It is 1969 and I’m amongst a picket line of hitch hikers just east of Oakland California. We are strung out along the I-80 entrance ramp. The sun is setting on the age of Aquarius and most drivers aren’t picking up scruffy strangers. Experienced hitchhikers understand this shift. We sustain a gentle competitiveness and subtly sell ourselves. My marketing plan is straightforward. I am single, traveling light, and don’t have a dog or guitar. Traveling light also describes my wallet. Contained therein: Six bucks, a fake ID, and a drivers license.
At 17, I have thousands of miles of hitchhiking under my belt. I am more resolved then worried. 3000 miles of open road is just a puzzle to solve. At most, this is a five day trip. That’s about a dollar a day for food and drink. Sleep will be grabbed while in motion. I am entering a realm best described as “whatever it takes”.
Just three years later, the treasury is empty once again. I am in southern Colorado and have just flunked out of school. There is a big industrial sawmill on the edge of town. A skeptical foreman is eventually convinced that I am the right candidate for a job sorting and stacking lumber.
After inserting my white ass, the crew was now “only” 98% Chicano. This was the era of “La Raza”. People of Mexican heritage were no longer taking shit from Anglos. Reverse discrimination was new to me. I needed the money and survived intimidation and pounding isolation. It was a price paid for screwing up.
Each day, the work whistle blew at 7 AM. Standing in the din of whining blades, I pulled on my pitch-encrusted gloves and rounded up a deep breath of sagebrush and smoldering saw dust. It was time for my daily mantra: “whatever it takes”.
I was now in the cycle of menial, low wage labor. Over the next five years, I loaded, drove, sorted, drilled, painted, stacked, printed, and cleaned. Straight time pay never exceeded a hundred bucks per week. Nevertheless, I harbored a belief that hard work, dependability, and initiative would signal a worthiness for more. And eventually it all worked out.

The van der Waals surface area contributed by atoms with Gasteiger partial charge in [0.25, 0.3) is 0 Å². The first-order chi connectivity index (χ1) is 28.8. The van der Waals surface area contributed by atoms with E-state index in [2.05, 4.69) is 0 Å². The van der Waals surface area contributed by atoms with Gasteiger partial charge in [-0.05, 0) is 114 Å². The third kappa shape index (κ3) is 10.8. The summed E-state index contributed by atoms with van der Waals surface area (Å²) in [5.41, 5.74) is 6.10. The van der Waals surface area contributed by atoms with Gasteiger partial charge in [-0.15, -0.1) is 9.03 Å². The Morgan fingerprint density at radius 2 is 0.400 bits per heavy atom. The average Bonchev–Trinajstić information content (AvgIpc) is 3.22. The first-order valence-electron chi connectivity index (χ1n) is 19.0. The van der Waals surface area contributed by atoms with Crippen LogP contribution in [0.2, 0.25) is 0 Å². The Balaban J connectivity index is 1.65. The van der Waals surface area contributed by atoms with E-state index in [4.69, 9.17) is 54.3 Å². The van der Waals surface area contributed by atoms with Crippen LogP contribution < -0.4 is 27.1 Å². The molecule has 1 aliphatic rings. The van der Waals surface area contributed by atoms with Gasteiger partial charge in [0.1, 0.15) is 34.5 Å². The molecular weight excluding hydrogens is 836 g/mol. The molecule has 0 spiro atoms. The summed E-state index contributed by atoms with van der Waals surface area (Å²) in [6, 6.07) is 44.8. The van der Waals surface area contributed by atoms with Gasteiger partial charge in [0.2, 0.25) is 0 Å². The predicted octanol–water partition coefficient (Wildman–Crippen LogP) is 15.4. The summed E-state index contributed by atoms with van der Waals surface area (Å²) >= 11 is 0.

Yet I continued to dance on the edge of self –inflicted breakdowns. It did not just involve money. I once mismanaged water. On a hot May afternoon, I was near the bottom of the Grand Canyon. The hike back to the rim was nine tough miles. Water and energy were low. Once again, I was isolated and in trouble.
It was a long afternoon. At each switchback I sat down and rested. On the steep pitches through the Redwall, I quietly murmured, “what ever it takes, what ever it takes”. This misadventure was due to a disregard of warnings about heat. I had done a dozen strenuous canyon hikes but always in the fall and winter, never in the baking heat of late spring. I almost became one of those dire stories used to warn away foolish tourists.
I had more resolve than brains and more optimism than ability. After digging deep holes, I always clambered out. It was both a strength and weakness. I never learned to prioritize goals, plan judiciously, or recognize my limits. A bit of crafty resolve, a dab of native intelligence, and smiling good fortune was always at the ready. Yup, whatever it takes. A lifetime of near misses was offset by missed opportunities, a general failure to advance, and a trail of faded relationships.
I write these stories with the help of voice recognition software. ALS has bound me to a wheelchair. I dribble a bit while eating and my shirt is stained with food. I might smell of urine and generally sit in a galaxy of crumbs. But this morning I made a tasty pot of coffee. It wasn’t easy. Standing was a perilous challenge and measuring beans was quite inexact. But it tasted damn good. I can still call down a ration of “whatever it takes”.